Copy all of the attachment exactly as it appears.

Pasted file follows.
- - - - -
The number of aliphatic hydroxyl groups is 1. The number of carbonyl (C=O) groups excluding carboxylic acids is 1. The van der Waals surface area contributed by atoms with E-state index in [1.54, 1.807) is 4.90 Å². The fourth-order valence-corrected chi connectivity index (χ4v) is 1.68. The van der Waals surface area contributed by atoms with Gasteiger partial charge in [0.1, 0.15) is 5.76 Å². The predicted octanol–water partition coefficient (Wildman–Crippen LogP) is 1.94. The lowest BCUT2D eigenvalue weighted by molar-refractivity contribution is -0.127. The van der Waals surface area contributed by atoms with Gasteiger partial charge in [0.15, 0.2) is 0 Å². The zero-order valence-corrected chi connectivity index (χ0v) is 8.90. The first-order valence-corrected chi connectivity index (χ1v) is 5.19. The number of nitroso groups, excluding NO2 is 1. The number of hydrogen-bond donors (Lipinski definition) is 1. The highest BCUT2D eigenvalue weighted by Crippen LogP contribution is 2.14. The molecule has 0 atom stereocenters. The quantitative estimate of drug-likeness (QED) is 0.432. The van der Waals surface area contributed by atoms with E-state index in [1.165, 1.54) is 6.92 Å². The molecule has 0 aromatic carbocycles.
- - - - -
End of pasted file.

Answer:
The number of aliphatic hydroxyl groups is 1. The number of carbonyl (C=O) groups excluding carboxylic acids is 1. The van der Waals surface area contributed by atoms with E-state index in [1.54, 1.807) is 4.90 Å². The fourth-order valence-corrected chi connectivity index (χ4v) is 1.68. The van der Waals surface area contributed by atoms with Gasteiger partial charge in [0.1, 0.15) is 5.76 Å². The predicted octanol–water partition coefficient (Wildman–Crippen LogP) is 1.94. The lowest BCUT2D eigenvalue weighted by molar-refractivity contribution is -0.127. The van der Waals surface area contributed by atoms with Gasteiger partial charge in [0.15, 0.2) is 0 Å². The zero-order valence-corrected chi connectivity index (χ0v) is 8.90. The first-order valence-corrected chi connectivity index (χ1v) is 5.19. The number of nitroso groups, excluding NO2 is 1. The number of hydrogen-bond donors (Lipinski definition) is 1. The highest BCUT2D eigenvalue weighted by Crippen LogP contribution is 2.14. The molecule has 0 atom stereocenters. The quantitative estimate of drug-likeness (QED) is 0.432. The van der Waals surface area contributed by atoms with E-state index in [1.165, 1.54) is 6.92 Å². The molecule has 0 aromatic carbocycles.